I haven’t been there in a very long time. Bet it’s different now.
Awe, I think this is now my favorite !! What great read, loved it and love those old towns the way they were when we were growing up.
Thank you Cherri.
I understand that you’ve not been feeling well. Hope your ordeal is over soon.
This one is a great read for all those who love small towns, libraries, and Larry McMurty. I watched a really good movie Sunday afternoon based on one of his books. I have never read Buffalo Gals. Think I will get it next. Thanks, Ray.
Thanks. For your Mayberry, with a dose of realism.
As a writer, you’ve described the town I live in now. The scars of modern day growth wear long and deep in this town; the struggles it’s had to endure have lasted long. But just yesterday in our local newspaper, it was announced the completion of an important milestone for the downtown area. The local movie theater which sits on Main street, is run by volunteers and owned by the community. They had put out a public plea for donations to paint the lobby and to have the carpet cleaned…not replaced because it was beyond their hopes to have funds for something new. In 7 short days prior to Christmas, folks rallied together for “their” theater. The theater did not get what they asked for. What they got was a remodeled lobby with fresh new paint and new commercial grade carpet put down by experienced volunteers. The theater offers free buttered popcorn on Tuesdays to patrons. Recently I’ve discovered those lending book barns that you speak, of as well. They sit on several corners of our historic homes district. It’s a take one leave one system. Sometimes the smallest of towns have the surprise of giving hearts, despite what the ages of growth have done to these once great and important communities. Thanks for your great read, Ray. It’s made me take more notice of what my little town still offers to those of us who chose to live here.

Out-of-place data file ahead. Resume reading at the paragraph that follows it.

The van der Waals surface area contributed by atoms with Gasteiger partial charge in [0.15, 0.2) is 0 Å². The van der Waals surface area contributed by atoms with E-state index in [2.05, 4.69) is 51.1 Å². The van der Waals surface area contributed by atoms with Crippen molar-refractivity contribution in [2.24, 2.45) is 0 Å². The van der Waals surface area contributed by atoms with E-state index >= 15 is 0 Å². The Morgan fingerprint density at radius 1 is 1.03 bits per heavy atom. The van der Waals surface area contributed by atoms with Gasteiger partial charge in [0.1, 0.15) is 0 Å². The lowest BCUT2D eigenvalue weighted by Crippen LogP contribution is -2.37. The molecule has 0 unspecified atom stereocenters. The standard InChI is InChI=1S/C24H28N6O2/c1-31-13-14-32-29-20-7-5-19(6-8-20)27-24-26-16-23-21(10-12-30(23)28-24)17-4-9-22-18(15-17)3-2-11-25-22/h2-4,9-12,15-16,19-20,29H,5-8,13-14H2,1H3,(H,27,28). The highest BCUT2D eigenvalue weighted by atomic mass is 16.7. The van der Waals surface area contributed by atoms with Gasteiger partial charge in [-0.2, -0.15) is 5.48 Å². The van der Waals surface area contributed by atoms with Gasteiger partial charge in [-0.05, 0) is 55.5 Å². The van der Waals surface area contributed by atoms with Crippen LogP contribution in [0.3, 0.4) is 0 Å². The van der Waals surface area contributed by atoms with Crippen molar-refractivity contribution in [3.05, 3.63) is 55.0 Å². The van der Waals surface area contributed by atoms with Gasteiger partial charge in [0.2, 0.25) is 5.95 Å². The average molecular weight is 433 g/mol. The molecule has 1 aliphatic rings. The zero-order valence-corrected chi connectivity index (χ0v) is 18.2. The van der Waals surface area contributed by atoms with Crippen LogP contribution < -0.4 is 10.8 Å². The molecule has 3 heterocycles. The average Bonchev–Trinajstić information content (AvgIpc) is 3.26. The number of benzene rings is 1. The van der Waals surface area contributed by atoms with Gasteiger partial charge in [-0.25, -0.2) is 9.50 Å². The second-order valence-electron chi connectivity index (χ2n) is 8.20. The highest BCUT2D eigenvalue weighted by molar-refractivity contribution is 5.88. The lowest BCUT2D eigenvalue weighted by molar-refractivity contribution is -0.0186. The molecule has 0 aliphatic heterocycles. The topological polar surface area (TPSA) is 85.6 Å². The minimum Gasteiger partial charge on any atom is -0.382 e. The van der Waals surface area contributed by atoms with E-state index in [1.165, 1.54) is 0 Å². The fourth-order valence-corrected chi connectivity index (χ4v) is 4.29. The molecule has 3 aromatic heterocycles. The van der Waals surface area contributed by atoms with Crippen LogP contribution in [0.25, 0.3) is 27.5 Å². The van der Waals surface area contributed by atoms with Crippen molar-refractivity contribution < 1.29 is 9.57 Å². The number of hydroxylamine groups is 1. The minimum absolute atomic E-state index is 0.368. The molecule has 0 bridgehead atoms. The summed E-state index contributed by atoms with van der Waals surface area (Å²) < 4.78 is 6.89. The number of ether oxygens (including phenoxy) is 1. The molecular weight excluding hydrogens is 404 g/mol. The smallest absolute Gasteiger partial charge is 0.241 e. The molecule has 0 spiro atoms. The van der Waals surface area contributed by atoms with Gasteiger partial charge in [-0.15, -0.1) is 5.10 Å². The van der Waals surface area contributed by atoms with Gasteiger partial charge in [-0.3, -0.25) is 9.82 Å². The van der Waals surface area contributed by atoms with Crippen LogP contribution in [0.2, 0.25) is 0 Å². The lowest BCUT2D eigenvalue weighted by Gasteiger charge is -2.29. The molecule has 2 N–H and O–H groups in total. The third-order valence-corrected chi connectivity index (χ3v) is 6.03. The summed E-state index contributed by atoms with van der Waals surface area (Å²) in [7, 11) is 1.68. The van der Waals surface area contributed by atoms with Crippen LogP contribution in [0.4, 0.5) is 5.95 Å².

That’s a great story Lisa. Fits right with my reference of “the Last Picture Show.”
I’ll take some heat for this one as being “too negative.” I prefer to see myself as a realist — but a hopeful one. There are still some old towns that have the grit to try to survive. I’m on their side.
Thanks, as always, for reading and taking the time to comment.
My comments many times turn into rambles, Ray, but I didn’t mean to steal your thunder for your detailed observations of the small communities that you have traveled through in Alabama. No negativism heard in your writings, only observations through the eyes of an astute writer. Keep doing what you do so well.
No Leisa, I loved the comment, and it did fit perfectly. I was thinking about the old theater I went to as a kid when I wrote the piece. It was on Broadway. I saw all the old Disney movies there — good times.